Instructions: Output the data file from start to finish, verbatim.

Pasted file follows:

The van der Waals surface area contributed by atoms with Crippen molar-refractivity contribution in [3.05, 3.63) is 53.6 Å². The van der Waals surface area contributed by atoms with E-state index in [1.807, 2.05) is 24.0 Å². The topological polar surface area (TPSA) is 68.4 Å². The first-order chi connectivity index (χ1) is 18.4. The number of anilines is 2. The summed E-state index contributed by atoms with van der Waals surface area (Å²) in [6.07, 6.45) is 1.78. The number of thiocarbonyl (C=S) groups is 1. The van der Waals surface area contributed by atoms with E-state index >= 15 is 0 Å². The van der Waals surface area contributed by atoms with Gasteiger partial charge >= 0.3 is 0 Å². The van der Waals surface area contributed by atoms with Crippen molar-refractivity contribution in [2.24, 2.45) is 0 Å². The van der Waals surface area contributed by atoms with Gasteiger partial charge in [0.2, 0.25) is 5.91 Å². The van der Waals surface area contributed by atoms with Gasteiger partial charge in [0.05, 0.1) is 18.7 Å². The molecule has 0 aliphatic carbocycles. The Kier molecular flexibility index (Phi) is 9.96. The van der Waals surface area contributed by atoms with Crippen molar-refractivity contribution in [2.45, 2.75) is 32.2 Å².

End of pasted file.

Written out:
The van der Waals surface area contributed by atoms with Crippen molar-refractivity contribution in [3.05, 3.63) is 53.6 Å². The van der Waals surface area contributed by atoms with E-state index in [1.807, 2.05) is 24.0 Å². The topological polar surface area (TPSA) is 68.4 Å². The first-order chi connectivity index (χ1) is 18.4. The number of anilines is 2. The summed E-state index contributed by atoms with van der Waals surface area (Å²) in [6.07, 6.45) is 1.78. The number of thiocarbonyl (C=S) groups is 1. The van der Waals surface area contributed by atoms with E-state index >= 15 is 0 Å². The van der Waals surface area contributed by atoms with Gasteiger partial charge >= 0.3 is 0 Å². The van der Waals surface area contributed by atoms with Crippen molar-refractivity contribution in [2.24, 2.45) is 0 Å². The van der Waals surface area contributed by atoms with Gasteiger partial charge in [0.2, 0.25) is 5.91 Å². The van der Waals surface area contributed by atoms with Gasteiger partial charge in [0.05, 0.1) is 18.7 Å². The molecule has 0 aliphatic carbocycles. The Kier molecular flexibility index (Phi) is 9.96. The van der Waals surface area contributed by atoms with Crippen molar-refractivity contribution in [2.45, 2.75) is 32.2 Å².